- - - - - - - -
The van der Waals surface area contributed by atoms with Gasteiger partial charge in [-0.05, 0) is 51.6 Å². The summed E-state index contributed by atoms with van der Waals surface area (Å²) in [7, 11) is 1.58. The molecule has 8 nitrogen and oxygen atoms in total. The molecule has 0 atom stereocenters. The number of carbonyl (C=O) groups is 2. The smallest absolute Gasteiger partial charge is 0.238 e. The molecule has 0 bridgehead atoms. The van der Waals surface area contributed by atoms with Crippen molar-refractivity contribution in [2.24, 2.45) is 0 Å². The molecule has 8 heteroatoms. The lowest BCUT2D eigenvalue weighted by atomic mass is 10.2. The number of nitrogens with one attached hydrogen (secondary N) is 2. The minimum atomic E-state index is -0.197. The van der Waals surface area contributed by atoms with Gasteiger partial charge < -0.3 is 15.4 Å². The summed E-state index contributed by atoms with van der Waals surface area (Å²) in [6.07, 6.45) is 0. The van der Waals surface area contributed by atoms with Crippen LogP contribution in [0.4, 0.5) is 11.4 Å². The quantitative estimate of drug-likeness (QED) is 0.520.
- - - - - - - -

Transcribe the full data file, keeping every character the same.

The van der Waals surface area contributed by atoms with Gasteiger partial charge in [-0.05, 0) is 51.6 Å². The summed E-state index contributed by atoms with van der Waals surface area (Å²) in [7, 11) is 1.58. The molecule has 8 nitrogen and oxygen atoms in total. The molecule has 0 atom stereocenters. The number of carbonyl (C=O) groups is 2. The smallest absolute Gasteiger partial charge is 0.238 e. The molecule has 0 bridgehead atoms. The van der Waals surface area contributed by atoms with Crippen molar-refractivity contribution in [2.24, 2.45) is 0 Å². The molecule has 8 heteroatoms. The lowest BCUT2D eigenvalue weighted by atomic mass is 10.2. The number of nitrogens with one attached hydrogen (secondary N) is 2. The minimum atomic E-state index is -0.197. The van der Waals surface area contributed by atoms with Gasteiger partial charge < -0.3 is 15.4 Å². The summed E-state index contributed by atoms with van der Waals surface area (Å²) in [6.07, 6.45) is 0. The van der Waals surface area contributed by atoms with Crippen LogP contribution in [0.4, 0.5) is 11.4 Å². The quantitative estimate of drug-likeness (QED) is 0.520.